Regional variation in the historical components of global avian species richness
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Colleges, School and Institutes
Aim Using a global data base of the distribution of extant bird species, we examine the evidence for spatial variation in the evolutionary origins of contemporary avian diversity. In particular, we assess the possible role of the timing of mountain uplift in promoting diversification in different regions. Location Global. Methods We mapped the distribution of avian richness at four taxonomic levels on an equal-area 1 degrees grid. We examined the relationships between richness at successive taxonomic levels (e.g. species richness vs. genus richness). We mapped the residuals from linear regressions of these relationships to identify areas that are exceptional in the number of lower taxa relative to the number of higher taxa. We use generalized least squares models to test the influence of elevation range and temperature on lower-taxon richness relative to higher-taxon richness. Results Peaks of species richness in the Neotropics were congruent with patterns of generic richness, whilst peaks in Australia and the Himalayas were congruent with patterns of both genus and family richness. Hotspots in the Afrotropics did not reflect higher-taxon patterns. Regional differences in the relationship between richness at successive taxonomic levels revealed variation in patterns of taxon co-occurrence. Species and genus co-occurrence was positively associated with elevational range across much of the world. Taxon occurrence in the Neotropics was associated with a positive interaction between elevational range and temperature. Conclusions These results demonstrate that contemporary patterns of richness show different associations with higher-taxon richness in different regions, which implies that the timing of historical effects on these contemporary patterns varies across regions. We suggest that this is due to dispersal limitation and phylogenetic constraints on physiological tolerance limits promoting diversification. We speculate that diversification rates respond to long-term changes in the Earth's topography, and that the role of tropical mountain ranges is implicated as a correlate of contemporary diversity, and a source of diversification across avian evolutionary history.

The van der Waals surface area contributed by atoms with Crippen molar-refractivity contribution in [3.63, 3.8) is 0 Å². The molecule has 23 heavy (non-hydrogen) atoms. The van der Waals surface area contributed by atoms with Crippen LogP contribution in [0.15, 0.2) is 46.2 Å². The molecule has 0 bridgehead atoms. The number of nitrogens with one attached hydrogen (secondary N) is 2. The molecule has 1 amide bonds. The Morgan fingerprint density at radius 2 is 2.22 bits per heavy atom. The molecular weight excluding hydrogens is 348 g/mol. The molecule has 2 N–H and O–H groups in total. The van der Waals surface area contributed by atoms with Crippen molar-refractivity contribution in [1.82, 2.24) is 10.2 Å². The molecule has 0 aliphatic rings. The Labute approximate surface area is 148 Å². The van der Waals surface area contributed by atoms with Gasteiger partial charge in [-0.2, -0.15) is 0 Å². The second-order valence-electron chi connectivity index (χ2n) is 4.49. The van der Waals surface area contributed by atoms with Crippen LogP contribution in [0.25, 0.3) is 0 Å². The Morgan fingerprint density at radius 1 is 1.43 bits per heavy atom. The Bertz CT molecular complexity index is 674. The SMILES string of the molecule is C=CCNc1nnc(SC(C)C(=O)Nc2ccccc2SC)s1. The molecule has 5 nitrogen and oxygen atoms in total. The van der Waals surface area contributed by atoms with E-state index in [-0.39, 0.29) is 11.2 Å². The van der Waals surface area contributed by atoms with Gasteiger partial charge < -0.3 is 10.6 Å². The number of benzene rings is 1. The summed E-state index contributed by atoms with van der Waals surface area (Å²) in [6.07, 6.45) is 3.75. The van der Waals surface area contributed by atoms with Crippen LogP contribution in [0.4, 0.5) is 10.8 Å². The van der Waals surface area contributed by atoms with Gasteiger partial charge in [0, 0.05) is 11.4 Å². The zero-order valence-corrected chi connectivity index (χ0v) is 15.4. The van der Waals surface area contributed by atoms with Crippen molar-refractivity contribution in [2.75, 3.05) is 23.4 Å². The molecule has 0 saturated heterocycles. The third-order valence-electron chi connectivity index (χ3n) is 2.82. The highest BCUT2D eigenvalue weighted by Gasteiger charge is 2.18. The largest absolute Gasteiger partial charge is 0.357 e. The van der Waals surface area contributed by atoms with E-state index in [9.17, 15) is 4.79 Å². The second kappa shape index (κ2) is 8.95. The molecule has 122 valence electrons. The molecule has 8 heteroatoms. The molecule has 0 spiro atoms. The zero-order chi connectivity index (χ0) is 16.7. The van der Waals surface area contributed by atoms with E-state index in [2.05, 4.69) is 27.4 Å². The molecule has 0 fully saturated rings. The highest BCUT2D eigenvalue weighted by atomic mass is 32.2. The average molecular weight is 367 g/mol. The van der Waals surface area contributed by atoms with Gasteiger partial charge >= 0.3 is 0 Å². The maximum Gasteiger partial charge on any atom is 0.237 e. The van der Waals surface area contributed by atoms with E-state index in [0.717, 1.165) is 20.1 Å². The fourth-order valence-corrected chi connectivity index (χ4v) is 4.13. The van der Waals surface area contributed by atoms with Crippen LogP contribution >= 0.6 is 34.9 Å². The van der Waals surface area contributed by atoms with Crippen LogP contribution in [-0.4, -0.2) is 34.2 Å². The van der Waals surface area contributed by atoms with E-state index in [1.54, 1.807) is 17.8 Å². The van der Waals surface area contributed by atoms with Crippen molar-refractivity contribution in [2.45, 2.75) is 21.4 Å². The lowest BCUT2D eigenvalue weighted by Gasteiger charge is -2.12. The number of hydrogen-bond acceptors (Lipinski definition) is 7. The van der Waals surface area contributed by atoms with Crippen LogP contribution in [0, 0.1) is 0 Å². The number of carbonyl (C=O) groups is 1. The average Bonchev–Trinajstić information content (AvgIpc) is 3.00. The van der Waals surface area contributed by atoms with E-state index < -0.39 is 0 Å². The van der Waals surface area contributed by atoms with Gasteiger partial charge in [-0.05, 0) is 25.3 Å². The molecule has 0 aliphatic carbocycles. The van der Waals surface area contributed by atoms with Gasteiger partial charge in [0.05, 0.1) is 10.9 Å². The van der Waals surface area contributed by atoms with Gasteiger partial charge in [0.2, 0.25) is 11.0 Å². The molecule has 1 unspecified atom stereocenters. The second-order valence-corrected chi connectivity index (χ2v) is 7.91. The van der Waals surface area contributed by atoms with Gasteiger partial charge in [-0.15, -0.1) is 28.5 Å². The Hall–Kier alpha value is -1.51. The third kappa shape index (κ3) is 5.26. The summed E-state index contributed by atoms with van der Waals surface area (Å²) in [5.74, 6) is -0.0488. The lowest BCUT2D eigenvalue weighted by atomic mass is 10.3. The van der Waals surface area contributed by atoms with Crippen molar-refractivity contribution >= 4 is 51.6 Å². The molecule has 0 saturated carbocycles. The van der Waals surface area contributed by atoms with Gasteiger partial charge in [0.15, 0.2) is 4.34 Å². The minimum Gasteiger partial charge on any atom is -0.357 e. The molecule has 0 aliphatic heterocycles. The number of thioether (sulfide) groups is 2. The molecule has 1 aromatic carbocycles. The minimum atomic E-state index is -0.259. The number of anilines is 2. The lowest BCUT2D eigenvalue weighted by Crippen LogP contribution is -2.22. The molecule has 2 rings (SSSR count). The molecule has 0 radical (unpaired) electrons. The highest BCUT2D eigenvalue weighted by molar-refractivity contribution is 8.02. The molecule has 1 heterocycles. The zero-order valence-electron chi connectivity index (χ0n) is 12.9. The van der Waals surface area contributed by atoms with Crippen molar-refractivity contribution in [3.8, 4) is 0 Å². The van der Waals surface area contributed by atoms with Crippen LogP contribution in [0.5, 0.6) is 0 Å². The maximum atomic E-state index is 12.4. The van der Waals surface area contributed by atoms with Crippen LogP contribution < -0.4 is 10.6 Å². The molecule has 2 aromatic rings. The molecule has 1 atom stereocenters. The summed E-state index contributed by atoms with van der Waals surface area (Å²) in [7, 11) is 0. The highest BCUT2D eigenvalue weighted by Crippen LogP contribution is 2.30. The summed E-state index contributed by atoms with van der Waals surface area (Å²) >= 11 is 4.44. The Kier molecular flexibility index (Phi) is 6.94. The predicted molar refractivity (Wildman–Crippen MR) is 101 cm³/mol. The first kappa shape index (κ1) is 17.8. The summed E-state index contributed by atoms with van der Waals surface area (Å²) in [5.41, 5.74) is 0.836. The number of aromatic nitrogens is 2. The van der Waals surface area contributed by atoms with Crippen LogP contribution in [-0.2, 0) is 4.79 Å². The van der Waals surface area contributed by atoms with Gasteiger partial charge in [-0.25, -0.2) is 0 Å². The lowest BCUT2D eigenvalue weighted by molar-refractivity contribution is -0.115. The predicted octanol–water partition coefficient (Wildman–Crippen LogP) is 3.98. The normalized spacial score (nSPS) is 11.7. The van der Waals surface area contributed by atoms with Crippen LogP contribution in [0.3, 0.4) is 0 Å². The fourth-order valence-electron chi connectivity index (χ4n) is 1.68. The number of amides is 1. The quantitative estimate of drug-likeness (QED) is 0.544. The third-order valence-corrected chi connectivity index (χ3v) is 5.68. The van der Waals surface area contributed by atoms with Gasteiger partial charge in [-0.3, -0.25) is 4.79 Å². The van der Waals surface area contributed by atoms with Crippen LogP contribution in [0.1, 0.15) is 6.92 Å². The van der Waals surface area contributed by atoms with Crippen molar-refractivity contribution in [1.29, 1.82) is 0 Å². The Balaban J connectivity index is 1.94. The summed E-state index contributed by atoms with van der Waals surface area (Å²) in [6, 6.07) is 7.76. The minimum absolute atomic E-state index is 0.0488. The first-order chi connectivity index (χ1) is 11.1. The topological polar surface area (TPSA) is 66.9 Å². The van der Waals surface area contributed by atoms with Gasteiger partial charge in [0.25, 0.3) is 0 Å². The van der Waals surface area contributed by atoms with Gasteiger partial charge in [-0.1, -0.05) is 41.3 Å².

|Number of pages||12|
|Journal||Global Ecology and Biogeography|
|Publication status||Published - 1 May 2008|
- taxon ratios, biodiversity, topography, species richness, birds, orogeny